A new generation of Duke players did their best to recreate the magic of Hill-to-Laettner.
This one, which gave the Blue Devils a 77-75 win, will go down as McRoberts-to-Dockery.
Shelden Williams was supposed to play Christian Laettner's role for Duke (7-0, 1-0 in the ACC) by setting a pick near the foul line and then receiving a full court heave from Josh McRoberts. Sean Dockery was supposed to screen for J.J. Redick as a secondary option.
But while the referees were determining how much time should be put back on the clock after the Coleman Collins tip-in that had put Virginia Tech (5-3, 0-1) up 75-74, associate head coach Johnny Dawkins saw a flaw with the Hokie defense. He called out to Dockery and told the senior guard, playing his best game as a Blue Devil, to break off from the classic play's script and look for his own shot instead.
McRoberts saw the same opening Dawkins did. The freshman slung the ball right-handed down the court to Dockery, who caught the pass near the half-court stripe across from Duke's bench. Dockery turned, took one dribble and released the shot over the outstretched hand of Virginia Tech guard Shawn Harris.
"It felt like it was in the air for like 10 seconds," Dockery said.
The 40-foot shot floated toward the net as the Cameron faithful watched, hoping Duke could overcome an overall lackluster effort with one unlikely play. The ball rattled in, giving the Blue Devils the two-point win and sending the fans into hysteria.
"It's a crazy feeling," Dockery said. "After I shot the shot the student body was on me and my teammates and some of my family members were out there. It's unexplainable, but it's one of the best feelings you can have playing basketball."
On the play before Dockery's shot, Collins won position inside Williams and tipped in a missed Zabian Dowdell six-footer. The game clock initially ran down to 1.0 seconds, but the referees reviewed the play and added an additional six-tenths of a second. The additional time allowed Dockery the opportunity to advance the ball and release the heave with approximately 0.5 seconds remaining.
"I feel for my kids," said Virginia Tech head coach Seth Greenberg, who returned to Cameron Indoor Stadium Sunday night for the first time since being ejected in his first visit to the arena last season. "They competed extremely hard for 40 minutes. They deserved to have a chance to win, and they had a chance to win."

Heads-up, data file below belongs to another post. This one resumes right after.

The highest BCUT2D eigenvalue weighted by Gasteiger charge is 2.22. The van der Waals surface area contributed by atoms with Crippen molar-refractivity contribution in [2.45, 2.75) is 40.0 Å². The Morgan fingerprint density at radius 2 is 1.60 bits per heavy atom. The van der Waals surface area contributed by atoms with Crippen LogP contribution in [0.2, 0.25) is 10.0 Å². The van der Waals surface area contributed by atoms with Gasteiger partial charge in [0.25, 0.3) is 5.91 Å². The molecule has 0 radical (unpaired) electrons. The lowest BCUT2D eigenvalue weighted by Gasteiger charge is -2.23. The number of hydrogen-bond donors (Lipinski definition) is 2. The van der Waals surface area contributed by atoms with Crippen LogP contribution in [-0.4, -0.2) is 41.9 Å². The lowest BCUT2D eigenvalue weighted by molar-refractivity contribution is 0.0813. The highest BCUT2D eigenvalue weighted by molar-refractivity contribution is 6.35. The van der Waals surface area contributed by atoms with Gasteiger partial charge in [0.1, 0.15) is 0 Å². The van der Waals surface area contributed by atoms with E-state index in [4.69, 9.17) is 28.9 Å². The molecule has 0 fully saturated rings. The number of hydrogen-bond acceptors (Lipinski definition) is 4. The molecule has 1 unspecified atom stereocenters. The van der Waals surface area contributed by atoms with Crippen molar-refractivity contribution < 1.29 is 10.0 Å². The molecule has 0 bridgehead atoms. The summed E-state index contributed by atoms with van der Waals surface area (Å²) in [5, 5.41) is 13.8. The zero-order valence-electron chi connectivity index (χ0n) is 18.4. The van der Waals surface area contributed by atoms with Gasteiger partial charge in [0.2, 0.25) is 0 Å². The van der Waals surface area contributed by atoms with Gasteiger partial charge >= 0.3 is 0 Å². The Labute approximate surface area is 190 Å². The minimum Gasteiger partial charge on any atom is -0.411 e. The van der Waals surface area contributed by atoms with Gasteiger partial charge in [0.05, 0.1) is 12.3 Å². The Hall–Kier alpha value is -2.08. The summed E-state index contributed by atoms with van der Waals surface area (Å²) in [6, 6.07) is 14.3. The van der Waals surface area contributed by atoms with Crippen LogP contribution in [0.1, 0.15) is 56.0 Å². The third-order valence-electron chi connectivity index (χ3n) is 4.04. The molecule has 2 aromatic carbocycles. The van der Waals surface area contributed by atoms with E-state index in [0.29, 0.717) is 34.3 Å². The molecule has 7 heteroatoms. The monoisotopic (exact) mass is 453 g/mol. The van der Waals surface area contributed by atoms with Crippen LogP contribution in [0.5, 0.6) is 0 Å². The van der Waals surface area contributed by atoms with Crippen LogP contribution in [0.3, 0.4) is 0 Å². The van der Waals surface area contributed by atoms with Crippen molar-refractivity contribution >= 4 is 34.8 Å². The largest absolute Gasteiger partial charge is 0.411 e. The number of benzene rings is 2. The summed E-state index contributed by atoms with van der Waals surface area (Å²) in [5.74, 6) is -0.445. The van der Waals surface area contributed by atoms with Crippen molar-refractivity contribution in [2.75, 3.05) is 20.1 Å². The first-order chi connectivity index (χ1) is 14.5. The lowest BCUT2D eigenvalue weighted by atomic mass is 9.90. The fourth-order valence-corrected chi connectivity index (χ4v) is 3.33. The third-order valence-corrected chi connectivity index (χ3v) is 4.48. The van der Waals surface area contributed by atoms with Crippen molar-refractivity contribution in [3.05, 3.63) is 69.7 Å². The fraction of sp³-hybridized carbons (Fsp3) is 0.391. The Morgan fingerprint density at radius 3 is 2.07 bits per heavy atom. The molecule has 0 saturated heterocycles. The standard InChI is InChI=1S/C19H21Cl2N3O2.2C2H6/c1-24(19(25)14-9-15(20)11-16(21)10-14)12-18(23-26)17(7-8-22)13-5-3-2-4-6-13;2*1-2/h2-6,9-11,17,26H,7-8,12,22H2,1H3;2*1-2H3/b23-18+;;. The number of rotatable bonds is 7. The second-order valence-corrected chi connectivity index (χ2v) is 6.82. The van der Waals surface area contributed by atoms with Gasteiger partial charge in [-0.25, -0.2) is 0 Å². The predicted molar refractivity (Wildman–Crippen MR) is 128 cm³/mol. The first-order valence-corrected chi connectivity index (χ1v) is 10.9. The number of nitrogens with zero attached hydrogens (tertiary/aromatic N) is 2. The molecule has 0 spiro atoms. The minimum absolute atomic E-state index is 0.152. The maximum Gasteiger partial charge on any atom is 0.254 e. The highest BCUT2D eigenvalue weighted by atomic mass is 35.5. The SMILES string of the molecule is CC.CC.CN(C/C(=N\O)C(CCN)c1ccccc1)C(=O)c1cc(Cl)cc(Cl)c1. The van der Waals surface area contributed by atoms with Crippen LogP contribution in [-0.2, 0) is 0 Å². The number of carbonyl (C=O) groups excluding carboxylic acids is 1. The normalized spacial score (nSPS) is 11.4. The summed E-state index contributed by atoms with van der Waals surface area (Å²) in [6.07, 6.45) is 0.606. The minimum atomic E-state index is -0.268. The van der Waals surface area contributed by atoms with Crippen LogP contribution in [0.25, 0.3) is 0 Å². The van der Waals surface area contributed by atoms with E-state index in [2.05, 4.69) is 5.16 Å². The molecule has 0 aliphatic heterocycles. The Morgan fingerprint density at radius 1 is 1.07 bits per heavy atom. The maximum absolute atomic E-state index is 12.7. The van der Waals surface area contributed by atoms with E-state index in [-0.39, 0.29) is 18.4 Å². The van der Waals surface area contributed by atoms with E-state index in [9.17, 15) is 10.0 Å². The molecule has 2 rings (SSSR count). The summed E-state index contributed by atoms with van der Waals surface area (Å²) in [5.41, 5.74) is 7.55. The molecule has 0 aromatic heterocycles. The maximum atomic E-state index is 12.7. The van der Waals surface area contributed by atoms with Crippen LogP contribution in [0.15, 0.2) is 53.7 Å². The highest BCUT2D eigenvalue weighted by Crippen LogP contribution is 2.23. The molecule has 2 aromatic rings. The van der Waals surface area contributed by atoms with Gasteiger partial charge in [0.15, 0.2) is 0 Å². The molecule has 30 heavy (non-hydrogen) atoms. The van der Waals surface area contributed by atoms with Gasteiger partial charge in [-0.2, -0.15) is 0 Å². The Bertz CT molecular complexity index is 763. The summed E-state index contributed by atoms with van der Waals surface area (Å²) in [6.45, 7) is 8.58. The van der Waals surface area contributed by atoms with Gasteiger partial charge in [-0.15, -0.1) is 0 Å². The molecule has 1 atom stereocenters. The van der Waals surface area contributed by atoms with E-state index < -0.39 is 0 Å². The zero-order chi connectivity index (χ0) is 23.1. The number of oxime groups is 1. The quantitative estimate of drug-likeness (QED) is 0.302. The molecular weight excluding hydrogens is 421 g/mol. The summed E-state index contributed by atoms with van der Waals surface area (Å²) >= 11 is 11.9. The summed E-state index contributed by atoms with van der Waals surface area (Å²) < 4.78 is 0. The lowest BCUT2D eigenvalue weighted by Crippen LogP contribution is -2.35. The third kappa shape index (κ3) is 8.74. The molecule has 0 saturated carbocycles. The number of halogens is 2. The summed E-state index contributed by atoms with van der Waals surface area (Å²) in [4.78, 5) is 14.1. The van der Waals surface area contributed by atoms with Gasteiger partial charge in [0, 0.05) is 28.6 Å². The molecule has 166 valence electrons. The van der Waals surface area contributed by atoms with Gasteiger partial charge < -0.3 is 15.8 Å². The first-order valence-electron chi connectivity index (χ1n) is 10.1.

Dockery's last-second heroics masked an ugly last four minutes for the Blue Devils. Duke squandered an 11-point lead over the final 4:19, allowing the Hokies to get back in the game and have a chance to win in the final seconds.
Until Dockery's shot, Duke was held scoreless during that stretch. J.J. Redick, who was harassed by Virginia Tech defenders all game long and finished with 18 points on 6-for-19 shooting, missed four shots in the last four minutes. The Blue Devils turned the ball over on their other three offensive possessions.
Get The Chronicle straight to your inbox
Signup for our editorially curated, weekly newsletter. Cancel at any time.
While Duke struggled to find a way to score, the team's defense also collapsed. Collins led the Hokies with 25 points and slammed in two open dunks during the team's 12-0 run. Dowdell drove the lane once for an easy hoop, and Virginia Tech also converted four-of-six free throws down the stretch.
"Virginia Tech, I thought, outplayed us," head coach Mike Krzyzewski said. "The thing that I was disappointed in was that we did not play defense. You cannot lose the game if you play defense."
The Blue Devils opened up the game's only double-digit lead immediately before the Hokies' late run. Duke was down 56-55 with just under 10 minutes left, but the Blue Devils went on a 19-7 spurt over the next five minutes to extend the lead to an 11-point margin.
Dockery, Redick and senior Lee Melchionni all hit three-pointers during the run, and the duo of Williams and McRoberts limited Collins inside. Dockery finished with a career-high 19 points, while Williams led the Blue Devils with 21 points and 19 rebounds.
Throughout the game neither team could sustain any momentum. The score was tied 12 times, and the lead changed on 19 occasions during the game.
Much of the back-and-forth action came during the first half. The Blue Devils were without leading scorer Redick for five minutes after the senior guard was hit with a technical foul-his third personal foul of the game-with just over five minutes left in the period.
Redick was upset with an offensive foul call the previous possession when he had been trying to shake loose Hokie guard A.D. Vassallo. The next time down the court, the two went nose-to-nose, yelling at each other. The confrontation resulted in a double technical.
"They got J.J. off his game," Krzyzewski said. "I feel like I didn't do a very good job of getting my kids ready to play at an emotional level. I've known it for three days, so how we were playing was not a surprise to me."
Dockery's shot, however, allowed the Blue Devils to escape a tough challenge for the third straight game. This one, however, may be more memorable than the others.
"It was kind of surreal," McRoberts said. "I threw it, and I kind of walked down and I saw the ball go up, and I was like, 'That has a good chance to go in.' Then when it went in, I don't even know what happened. I just saw a bunch of people on the floor."
Dockery also finished with a season-high six steals for Duke.... Williams' double-double was the 40th of his career.... Usual starting guards Dowdell and Jamon Gordon came off the bench for the Hokies for disciplinary reasons, but the two finished with 15 and 11 points, respectively.